Kahtoola K10 Ultralight Hiking and Trail Running Crampon

Kahtoola K10 Ultralight Crampons

Kahtoola K10 Ultralight Crampons

Winter traction specialist Kahtoola has come out with a new ultralight crampon this winter called the K10, which is a full hiking and trail running crampon designed for shoes with flexible soles ranging from trail runners to soft-soled hiking boots. Featuring a very flexible leaf string and superlight Chromoly steel, the K10 Crampons weigh just 21 ounces per pair (23 ounces with anti-balling skins), with burly 3/4 inch crampon teeth. Comparable to the Kahtoola KTS Crampon, which I reviewed two years ago, the K10 is much more comfortable to wear than its predecessor, in addition to being substantially less expensive (MSRP is $99.95, including anti-balling skins.)

The major difference between the K10 and the  KTS crampons is that the KTS has a more secure front binding than the K10 and longer 1 inch spikes, making it more suitable for more advanced routes and hard ice. In comparison, the K10 is a major step up in aggressiveness from Kahtoola MICROspikes, and suitable for thicker ice and packed snow where you want the added control of a crampon instead of independent points loosely connected by chain links.

Styled as a full crampon, the K10 has 10 spikes arranged in a traditional crampon pattern with 6 under the ball of the foot and 4 under the heel. These are connected by an adjustable bar called a leaf spring which is flexible enough to bend when walking over uneven surfaces. In contrast, traditional mountaineering crampons are extremely rigid and can only be worn with heavy mountaineering boots with soles that have no flex whatsoever.

Adjustable Leaf Spring Connects the Front and Rear Crampons

Adjustable Leaf Spring Connects the Front and Rear Crampons

The leaf spring can be adjusted without a tool making it convenient to switch between boots or trail runners . Size-wise, the leaf spring fits US men’s size 6-13 and women’s 7-14 for non-insulated boots and shoes, and US men’s 5-10.5 and women’s 6-11.5 for PAC boots and other large insulated hiking boots, including the Garmont Momentum Snow GTX boots which I favor for non-technical winter hiking on unbroken trails.

The K10 Crampon can fit PAC boots and larger insulated hiking boots

The K10 Crampon fit PAC boots and larger insulated hiking boots

This degree of footware compatibility is simply fantastic because it means you can combine a heavy insulated PAC or non-technical winter boot with an ultralight crampon for winter hiking. In my experience, it’s easier to fit a larger boot with the K10 crampons than the earlier-made KTS ones because the K10 binding  is simpler and made out of more flexible plastic.

The K10 has a new quick-fit binding system that uses webbing to secure the front and back of your foot to the crampon. One strap runs over the top of your shoe/boot just behind the toe kick and the other cups your heel in the rear binding by looping over the front of your ankle, with a small hook that attaches to your front laces to prevent the webbing strap from riding higher.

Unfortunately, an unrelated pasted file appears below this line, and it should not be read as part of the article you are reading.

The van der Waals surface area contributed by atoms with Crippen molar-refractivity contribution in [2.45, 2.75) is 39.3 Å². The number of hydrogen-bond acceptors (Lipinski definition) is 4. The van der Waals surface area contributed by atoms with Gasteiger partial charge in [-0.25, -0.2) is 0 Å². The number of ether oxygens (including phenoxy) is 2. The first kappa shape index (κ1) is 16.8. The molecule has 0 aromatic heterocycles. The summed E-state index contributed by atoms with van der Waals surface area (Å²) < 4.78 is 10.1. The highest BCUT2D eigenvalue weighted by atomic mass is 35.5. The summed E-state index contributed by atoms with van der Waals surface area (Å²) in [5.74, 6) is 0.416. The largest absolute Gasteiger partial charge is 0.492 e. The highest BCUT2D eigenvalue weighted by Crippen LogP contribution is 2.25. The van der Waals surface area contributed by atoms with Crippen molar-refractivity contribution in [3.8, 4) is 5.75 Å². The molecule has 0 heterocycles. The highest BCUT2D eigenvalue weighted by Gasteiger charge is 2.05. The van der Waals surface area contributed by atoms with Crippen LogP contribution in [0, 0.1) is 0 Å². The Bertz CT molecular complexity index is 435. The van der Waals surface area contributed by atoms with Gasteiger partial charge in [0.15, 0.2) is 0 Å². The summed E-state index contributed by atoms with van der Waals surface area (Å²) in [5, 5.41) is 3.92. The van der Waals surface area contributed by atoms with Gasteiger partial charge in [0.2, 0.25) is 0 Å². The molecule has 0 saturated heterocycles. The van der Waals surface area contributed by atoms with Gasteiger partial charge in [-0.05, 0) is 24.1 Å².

K10 Crampon Quick-Release Binding System

K10 Crampon Quick-Release Binding System

These two straps provides a very secure and reliable binding between your footware and the K10 crampon for hiking or trail running. The binding is also very comfortable, especially above the ankle, because the quick release buckle can be positioned to the side of the foot rather than the top where it would cause more friction and discomfort.

Like more technical crampons, the K10 comes with anti-balling skins which prevent the buildup of snow and ice, so-called balling, under the foot if you find yourself walking through water or snowmelt. These are pre-cut synthetic templates that fit over the crampon spikes and weigh a fraction of what traditional crampon anti-balling plates weigh. If you switch between different footware frequently, the skins can get in the way of the K10 leaf spring adjustment, but they are easy to take off and put back on and present a minor inconvenience.

Recommendation

I really like the Kahtoola K10 crampons and think they’re a huge improvement in terms of usability and fit over the more expensive KTS crampons. Although they have shorter spikes than the KTS crampons – by 1/4 of an inch – they are so much easier to adjust and so flexible that I plan to start using them exclusively when I want more winter traction than MICROspikes can provide for non-technicial winter boots or trail runners.

Disclosure: Philip Werner (SectionHiker.com) received a complementary pair of K10 Crampons from Kahtoola for review. 

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18 Responses to Kahtoola K10 Ultralight Hiking and Trail Running Crampon

  1. Paul Osborn January 2, 2013 at 7:15 am #

    Thanks Philip! I found taking the snow shedding plate off and putting them on to be a bit of a hassle. For mine they needed a set of pliers. Aside from that I’m 100% in agreement. Kahtoola got it right!